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Rate Of Fire M1 Vs M1a1


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#1 JTinIN

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Posted 13 November 2004 - 11:07 PM

Was shooting a friends posty M1 today (good use of a parts kit smile.gif

and had heard that switching to a M1A1 bolt would slow down the rate of rife. Had read the first round of M1's had waited on a waiver for having a faster rate of fire than the specified, however, was not sure if this was one time issue or part of the design of the M1s.

Will dropping in a M1A1 bolt, slow down the rate of fire ... to notice?

Edited by JTinIN, 13 November 2004 - 11:08 PM.

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#2 PK.

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Posted 13 November 2004 - 11:09 PM

"Will dropping in a M1A1 bolt, slow down the rate of fire ... to notice?"

Yes

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#3 tcgoll

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Posted 13 November 2004 - 11:44 PM

My Bridgeport M1 using 230 hardball was timed at 853rpm. Another person with a Bridgeport M1A1 timed at 747rpm with the same ammo. Hope this helps.
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#4 JTinIN

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Posted 14 November 2004 - 11:04 AM

Thanks!

Now the question to ask is it work what every small risk there is in having an early round fire when using the M1A1 bolt?

(On the posty ... answer is yes ... on my transferable M1 ....????).

Edited by JTinIN, 14 November 2004 - 11:05 AM.

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#5 TSMGguy

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Posted 14 November 2004 - 01:17 PM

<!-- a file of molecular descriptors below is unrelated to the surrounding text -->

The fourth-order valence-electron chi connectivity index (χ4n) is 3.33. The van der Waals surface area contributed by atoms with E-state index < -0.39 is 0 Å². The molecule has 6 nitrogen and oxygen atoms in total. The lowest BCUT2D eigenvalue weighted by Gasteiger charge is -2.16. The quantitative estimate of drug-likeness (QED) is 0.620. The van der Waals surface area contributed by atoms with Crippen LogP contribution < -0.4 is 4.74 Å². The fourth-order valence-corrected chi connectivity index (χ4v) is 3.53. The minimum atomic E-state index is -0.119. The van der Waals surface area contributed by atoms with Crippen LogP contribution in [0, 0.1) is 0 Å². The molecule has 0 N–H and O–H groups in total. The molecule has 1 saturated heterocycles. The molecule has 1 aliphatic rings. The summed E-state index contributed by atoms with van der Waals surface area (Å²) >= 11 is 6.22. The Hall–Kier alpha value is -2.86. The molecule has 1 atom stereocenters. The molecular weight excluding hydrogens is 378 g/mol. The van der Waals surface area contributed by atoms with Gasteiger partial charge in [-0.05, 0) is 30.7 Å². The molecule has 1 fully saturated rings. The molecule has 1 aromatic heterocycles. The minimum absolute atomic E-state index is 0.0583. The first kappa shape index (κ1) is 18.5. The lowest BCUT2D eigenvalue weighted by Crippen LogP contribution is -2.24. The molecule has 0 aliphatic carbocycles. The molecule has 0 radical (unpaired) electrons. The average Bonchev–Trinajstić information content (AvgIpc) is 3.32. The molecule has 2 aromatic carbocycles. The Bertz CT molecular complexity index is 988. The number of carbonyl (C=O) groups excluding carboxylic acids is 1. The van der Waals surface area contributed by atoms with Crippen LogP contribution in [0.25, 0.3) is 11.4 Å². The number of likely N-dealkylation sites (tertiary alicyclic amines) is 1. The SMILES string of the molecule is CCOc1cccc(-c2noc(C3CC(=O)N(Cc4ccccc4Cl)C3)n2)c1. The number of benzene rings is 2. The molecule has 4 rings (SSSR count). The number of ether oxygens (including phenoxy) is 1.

"Is there a danger that a round will fire before a M1A1 bolt is fully in battery" is a question expressed many times on the boards. The problem appearently did not exist during the war, or if it did, I can't find references to it or to any fixes. When GI guns went through ordnance level overhauls, the M1 bolt was most often replaced with an M1A1 bolt, and the new nomenclature was generally stamped on the side of the gun. This fix also served to slow the rate of fire by about 100rpm which was seen as desirable at the time.

I think most collectors go in the opposite direction, finding and installing a M1 bolt, for the faster cyclic rate and for a perceived added safety factor.

On chambering, the bolt initially engages only the top of the cartridge, pushing it toward the breech. The cartridge base is free to enter the firing pin indentation in the M1A1 bolt face in only the last fraction of an inch before seating fully.

I conducted a little informal experimentation along these lines. I loaded a single fired case into the chamber of my M1 with a USGI M1A1 bolt fitted. I then loaded a magazine with single rounds that were complete except that they contained no powder. I was trying as best I could to simulate a failure to extract. On each of many tries, the bulleted rounds (I made and tried several) would of course jam between the bolt face and the chambered case, but always did so with the base of the fresh "round" well away from the firing pin indentation.

Having said all of that, since I shoot left handed, I still go with the M1 bolt, as you can't be too careful when you face is fully exposed to a TSMG breech! I also think that the "bright" M1 bolt looks way cool in the gun.

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#6 JTinIN

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Posted 14 November 2004 - 02:23 PM

Thanks

One of the guys I shoot with had part of the brass case left in the chamber and was glad he was using the M1 bolt ... as the way he was thinking was that when the loaded round hit the brass ring for the last case front, then the loaded round would have gone off with a M1A1 bolt.

Regards
John

P.S. For shooting left handed one could make a case to trade the M1 for a 1928A1 or such.
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#7 Hawkeye_Joe

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Posted 14 November 2004 - 03:29 PM

QUOTE
For shooting left handed one could make a case to trade the M1 for a 1928A1 or such.


The ejection port is still on the right side...so changing to a '28 would make no difference..
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#8 JTinIN

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Posted 14 November 2004 - 04:38 PM

Only thing to gain on the '28 is the area of the slot for the charging handle, which agree is very slight (bit don't need much of a reason to get a '28 smile.gif
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